May 13, 2008
Catching Up on the Deal or No Deal Gambling Lawsuits
Posted by Christine Hurt

This semester has been fairly busy, so I have not been following gambling issues in the news as well as I would like.  For example, viewers of Deal or No Deal have filed lawsuits in multiple states claiming that the "Lucky Case" game is an illegal gambling game.  In some states, losers may file civil suits to recover gambling losses in illegal games.  The Lucky Case game allows at home viewers to choose which of five or so cases a prize is in (like a shell game) for money.  Viewers text in their guesses.  Texting charges apply, as well as a $.99 fee, which seems to go to NBC.  At least here in Illinois, that sounds like gambling.  However, the Georgia Supreme Court, in answering a question certified to it by the federal district court in Georgia, said that the game did not fall under its definition of "gambling contract," and so the viewers could not sue for losses.  The court left open the question whether the Lucky Case game is a lottery, however.  Fortunately or unfortunately, viewers do not have the ability to sue for losses in illegal lotteries, so unless the State of Georgia wants to prosecute NBC, the game could go on.  (In Illinois, gambling losses must be at least $50 for losers to have the right to sue for recovery.)  Because these laws vary from state to state, cases are still pending in other states, including California.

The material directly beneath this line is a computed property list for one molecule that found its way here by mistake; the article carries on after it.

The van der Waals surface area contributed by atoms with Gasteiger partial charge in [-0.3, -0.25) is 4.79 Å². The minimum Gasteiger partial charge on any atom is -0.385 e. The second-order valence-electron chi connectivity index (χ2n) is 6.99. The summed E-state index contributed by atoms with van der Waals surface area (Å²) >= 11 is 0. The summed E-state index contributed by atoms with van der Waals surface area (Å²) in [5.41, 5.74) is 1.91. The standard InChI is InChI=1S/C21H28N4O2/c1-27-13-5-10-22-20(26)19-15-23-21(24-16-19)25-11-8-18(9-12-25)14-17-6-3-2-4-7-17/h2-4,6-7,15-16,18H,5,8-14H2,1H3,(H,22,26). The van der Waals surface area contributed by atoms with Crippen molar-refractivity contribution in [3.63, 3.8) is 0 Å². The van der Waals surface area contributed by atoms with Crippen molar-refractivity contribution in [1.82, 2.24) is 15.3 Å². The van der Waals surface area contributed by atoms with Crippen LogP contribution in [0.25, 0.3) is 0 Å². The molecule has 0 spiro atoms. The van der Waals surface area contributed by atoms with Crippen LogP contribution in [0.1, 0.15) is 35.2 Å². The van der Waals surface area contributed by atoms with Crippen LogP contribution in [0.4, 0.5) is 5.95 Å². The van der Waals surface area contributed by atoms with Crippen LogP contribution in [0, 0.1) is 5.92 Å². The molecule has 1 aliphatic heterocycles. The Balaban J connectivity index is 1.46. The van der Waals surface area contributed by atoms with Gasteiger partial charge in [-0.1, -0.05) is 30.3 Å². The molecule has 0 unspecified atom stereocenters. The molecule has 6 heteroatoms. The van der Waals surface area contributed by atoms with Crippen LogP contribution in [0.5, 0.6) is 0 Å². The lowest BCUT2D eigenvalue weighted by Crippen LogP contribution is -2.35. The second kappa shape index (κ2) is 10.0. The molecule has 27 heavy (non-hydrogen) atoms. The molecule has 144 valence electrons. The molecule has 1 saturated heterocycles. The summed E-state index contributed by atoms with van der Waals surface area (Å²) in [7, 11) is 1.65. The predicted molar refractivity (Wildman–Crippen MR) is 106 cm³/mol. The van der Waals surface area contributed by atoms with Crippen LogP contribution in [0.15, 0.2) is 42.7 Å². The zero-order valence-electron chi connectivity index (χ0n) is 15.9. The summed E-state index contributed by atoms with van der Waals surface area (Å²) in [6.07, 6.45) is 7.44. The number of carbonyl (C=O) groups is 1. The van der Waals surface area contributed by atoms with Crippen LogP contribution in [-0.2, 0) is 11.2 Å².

NBC seems to understand what is going on.  On the website, the Lucky Case game is listed as taking a "short break."  Another game, where viewers text in votes for the next Deal or No Deal model for a chance at a $10k price, NBC seems to be covering all bases.  First, in consideration of the $1 texting fee, voters receive Deal or No Deal computer wallpaper and a chance to win the $10k.  Second, if the viewer doesn't want to vote, they can merely enter for a chance to win the $10k for free.  By tying the $1 to the right to vote and the wallpaper, the game does not seem to require gambling consideration. 

What I thought was interesting about this story on the Georgia case was its disdain for the "colonial era Georgia statute."  I guess all old statutes are obsolete, like those for murder, burglary, etc.

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